Pope Francis has suggested that the use of contraception may prevent the Zika virus from spreading. This statement appears contradictory to the church’s well established ban on almost all types of birth control methods. While Latin American health officials may cheer and rejoice in his comment, many conservative Catholics are expected to feel otherwise.

Abortion has become the most preferred intervention since the Zika virus is suspected to cause incurable neurological defects in newborns.  On Thursday, Pope Francis was asked whether the church would recognize contraception as an alternative to women aborting Zika virus infected fetuses during a press conference.

The Pope said in response that abortion is a crime and an absolute evil; describing the act as killing someone to save another. He added that the act can even be compared to the ways of the Mafia. In the same press conference, he recounted a point in history where the Catholic Church’s ban on most forms of birth control was disregarded.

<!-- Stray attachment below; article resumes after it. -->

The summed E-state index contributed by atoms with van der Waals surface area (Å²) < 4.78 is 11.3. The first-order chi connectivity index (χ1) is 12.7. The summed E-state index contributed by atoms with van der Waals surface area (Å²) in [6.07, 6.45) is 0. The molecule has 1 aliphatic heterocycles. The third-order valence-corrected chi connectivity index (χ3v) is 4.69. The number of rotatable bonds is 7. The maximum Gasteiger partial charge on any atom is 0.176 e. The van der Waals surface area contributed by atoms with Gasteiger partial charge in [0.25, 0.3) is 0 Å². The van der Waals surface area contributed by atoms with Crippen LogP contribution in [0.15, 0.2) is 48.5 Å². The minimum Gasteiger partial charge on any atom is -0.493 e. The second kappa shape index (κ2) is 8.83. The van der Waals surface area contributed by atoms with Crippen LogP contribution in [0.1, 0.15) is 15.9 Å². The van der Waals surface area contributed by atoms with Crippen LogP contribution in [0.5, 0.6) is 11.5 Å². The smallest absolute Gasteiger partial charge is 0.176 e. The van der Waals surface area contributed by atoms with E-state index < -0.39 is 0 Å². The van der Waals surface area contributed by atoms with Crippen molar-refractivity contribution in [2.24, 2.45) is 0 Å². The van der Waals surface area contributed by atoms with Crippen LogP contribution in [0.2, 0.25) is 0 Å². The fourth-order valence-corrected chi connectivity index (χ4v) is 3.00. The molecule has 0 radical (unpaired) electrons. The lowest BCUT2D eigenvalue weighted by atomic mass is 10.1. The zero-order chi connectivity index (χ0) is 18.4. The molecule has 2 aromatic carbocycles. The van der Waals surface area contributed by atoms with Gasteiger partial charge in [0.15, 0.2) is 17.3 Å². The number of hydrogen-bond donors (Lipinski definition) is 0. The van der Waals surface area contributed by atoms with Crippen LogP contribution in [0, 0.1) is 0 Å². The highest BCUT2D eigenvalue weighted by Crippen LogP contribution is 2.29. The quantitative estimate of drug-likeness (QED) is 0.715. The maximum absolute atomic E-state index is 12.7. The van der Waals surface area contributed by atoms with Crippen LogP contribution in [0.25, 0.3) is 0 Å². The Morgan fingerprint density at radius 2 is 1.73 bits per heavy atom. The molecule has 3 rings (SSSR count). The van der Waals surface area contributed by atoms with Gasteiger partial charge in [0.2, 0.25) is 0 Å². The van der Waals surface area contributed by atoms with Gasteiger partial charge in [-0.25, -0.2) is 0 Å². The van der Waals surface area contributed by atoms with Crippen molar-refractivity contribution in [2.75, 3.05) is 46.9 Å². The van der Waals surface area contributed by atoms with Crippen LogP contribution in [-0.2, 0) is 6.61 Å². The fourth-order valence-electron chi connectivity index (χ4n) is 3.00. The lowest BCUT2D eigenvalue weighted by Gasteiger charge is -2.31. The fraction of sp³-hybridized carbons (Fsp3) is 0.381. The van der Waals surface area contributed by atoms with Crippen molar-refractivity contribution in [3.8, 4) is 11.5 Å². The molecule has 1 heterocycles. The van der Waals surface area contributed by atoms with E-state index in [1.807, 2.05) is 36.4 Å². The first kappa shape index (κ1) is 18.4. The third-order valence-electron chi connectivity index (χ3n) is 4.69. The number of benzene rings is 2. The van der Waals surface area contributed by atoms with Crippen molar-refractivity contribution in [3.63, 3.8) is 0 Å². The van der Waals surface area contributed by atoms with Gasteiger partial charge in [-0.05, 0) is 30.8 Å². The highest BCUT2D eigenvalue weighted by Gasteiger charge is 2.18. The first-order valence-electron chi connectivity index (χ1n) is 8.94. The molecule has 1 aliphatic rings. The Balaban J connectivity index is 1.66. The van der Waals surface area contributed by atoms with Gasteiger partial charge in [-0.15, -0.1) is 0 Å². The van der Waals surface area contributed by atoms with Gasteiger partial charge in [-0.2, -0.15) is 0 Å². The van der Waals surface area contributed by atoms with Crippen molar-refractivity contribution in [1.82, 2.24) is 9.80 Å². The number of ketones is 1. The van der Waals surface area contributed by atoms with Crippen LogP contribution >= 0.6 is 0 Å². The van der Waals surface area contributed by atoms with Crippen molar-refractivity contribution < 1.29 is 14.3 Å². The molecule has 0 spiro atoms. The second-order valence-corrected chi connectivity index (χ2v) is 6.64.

One very specific case was when Pope Paul VI granted African nuns and nuns assigned in Africa the use of contraceptives in cases of rape.  Pope Francis mentioned that this was for the nuns in the Belgian Congo during the country’s political upheaval in the 1960s. The nuns used anovulant, a medication that is designed to prevent ovulation, Wall Street Journal reported. The choice to disregard the doctrine was to make sure that nuns do not become pregnant if they become victims of rape. At that time, contraception was legitimized.

The Pope stated that a similar scenario now exists in places where the Zika virus has spread. His remarks, although not from an official papal document, could have several implications.  It will not only impact Catholic Latin American women but also Catholic women who might be afflicted with the virus in other parts of the world. The Pope’s pronouncement is not only applicable to specific group of people because the Zika virus is a global issue.

Pope Francis answer could grant thousands of Catholic hospitals in the Zika afflicted areas the capability to help women by considering contraception as an option. In 2010 Benedict XVI  stated that there are cases when the use condoms to prevent the spread of an infectious disease can be a step towards better understanding of moral obligation, The Guardian reported.